Korean demilitarized zone has become pristine wildlife habitat
Jeremy Hance, mongabay.com
November 17, 2008
In 1953 when the Korean War ended, South and North Korea agreed to a demilitarized zone (DMZ) between the two nations: 2.5 miles wide and 155 miles long. Residents were moved out of the area and access became restricted to military only. While the DMZ is known as a region of international tension, it has also become pristine wildlife habitat.
For the first time since the DMZ was negotiated a research team has surveyed the portions of the area to study its wildlife and ecosystems. Composed of environmental scientists, historians, and culture experts, the team surveyed 563 miles of the DMZ, including six streams, 37 mountains, and 32 wetlands.
“They used to be farming and residential areas, however, since human access has been restricted for the past 55 years, they have now become home to 50 animal and 12 plant species. The region crystallizes the changing patterns of nature,” Prof. Kim Kwi-gon of Seoul National University, who heads the project, told The Korea Times.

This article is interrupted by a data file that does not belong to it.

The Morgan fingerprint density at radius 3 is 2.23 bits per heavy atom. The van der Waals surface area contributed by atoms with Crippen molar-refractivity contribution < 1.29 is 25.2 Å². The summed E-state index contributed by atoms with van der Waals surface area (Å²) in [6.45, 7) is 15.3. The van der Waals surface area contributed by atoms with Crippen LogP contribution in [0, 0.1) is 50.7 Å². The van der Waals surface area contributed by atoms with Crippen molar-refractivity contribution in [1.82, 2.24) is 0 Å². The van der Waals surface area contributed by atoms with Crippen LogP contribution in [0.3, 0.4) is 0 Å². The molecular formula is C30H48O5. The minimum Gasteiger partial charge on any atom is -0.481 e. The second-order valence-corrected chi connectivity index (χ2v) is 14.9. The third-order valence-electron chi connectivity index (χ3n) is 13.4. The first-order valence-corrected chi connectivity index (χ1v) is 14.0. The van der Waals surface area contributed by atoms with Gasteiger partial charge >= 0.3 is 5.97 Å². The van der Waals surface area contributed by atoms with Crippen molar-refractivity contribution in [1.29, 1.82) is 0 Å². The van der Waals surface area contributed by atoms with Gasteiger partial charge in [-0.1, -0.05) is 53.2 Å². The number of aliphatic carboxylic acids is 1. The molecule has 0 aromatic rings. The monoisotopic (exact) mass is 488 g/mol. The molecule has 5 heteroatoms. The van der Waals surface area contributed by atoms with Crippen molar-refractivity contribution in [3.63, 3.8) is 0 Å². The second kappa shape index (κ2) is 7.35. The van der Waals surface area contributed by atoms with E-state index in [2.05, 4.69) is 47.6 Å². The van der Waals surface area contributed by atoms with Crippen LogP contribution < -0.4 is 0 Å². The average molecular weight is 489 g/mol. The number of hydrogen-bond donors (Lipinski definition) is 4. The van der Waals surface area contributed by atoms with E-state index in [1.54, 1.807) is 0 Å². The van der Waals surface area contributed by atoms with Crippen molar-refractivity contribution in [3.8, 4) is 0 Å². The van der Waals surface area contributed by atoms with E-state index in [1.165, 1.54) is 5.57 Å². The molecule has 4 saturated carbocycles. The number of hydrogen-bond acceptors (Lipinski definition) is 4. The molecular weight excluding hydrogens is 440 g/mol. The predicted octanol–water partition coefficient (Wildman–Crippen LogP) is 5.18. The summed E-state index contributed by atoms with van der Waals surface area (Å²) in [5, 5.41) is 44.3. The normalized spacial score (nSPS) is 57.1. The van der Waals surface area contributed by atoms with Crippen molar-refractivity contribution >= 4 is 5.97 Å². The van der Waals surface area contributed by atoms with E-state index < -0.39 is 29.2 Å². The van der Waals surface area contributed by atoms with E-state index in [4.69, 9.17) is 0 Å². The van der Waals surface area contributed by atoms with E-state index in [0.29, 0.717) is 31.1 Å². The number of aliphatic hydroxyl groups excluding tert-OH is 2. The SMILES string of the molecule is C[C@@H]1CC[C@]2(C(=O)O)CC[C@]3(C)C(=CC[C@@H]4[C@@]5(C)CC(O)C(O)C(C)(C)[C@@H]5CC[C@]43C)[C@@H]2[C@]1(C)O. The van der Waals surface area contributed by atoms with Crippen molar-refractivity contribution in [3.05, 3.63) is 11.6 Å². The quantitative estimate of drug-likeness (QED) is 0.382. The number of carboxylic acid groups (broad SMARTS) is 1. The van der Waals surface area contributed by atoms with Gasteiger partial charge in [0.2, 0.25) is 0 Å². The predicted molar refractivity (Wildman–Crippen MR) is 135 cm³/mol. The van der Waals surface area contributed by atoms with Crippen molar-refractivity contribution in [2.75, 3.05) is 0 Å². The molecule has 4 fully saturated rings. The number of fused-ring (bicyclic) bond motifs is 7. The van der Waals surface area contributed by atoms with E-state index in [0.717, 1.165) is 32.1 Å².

North and South Korea. courtesy of Google Earth
Biologists estimate that the entire DMZ contains 80 fish species, 50 mammals, several species that live no-where else, and provides migratory territory for thousands of different birds. Some stand-outs include the Korean wild cat, the red-crowned crane, the black-faced spoonbill, and a fish called ‘napjaru’. Thirteen of these species have been designated by the government as natural treasures.
Landmines are the greatest threat to animals in the region, especially larger mammals like the mule deer. However, the mines are a smaller threat than the possibility of human development, which could occur if no protection plans are drawn up for the area.
For this reason South Korean officials are hoping to make a portion of the DMZ into a bio-diverse peace park through the U.N Educational, Scientific and Cultural Organization (more popularly known as UNESCO). There is also a belief that such a park could improve relations between South and North Korea and provide an appealing destination for eco-tourists.
The team of scientists will continue surveying the DMZ for wildlife until 2010.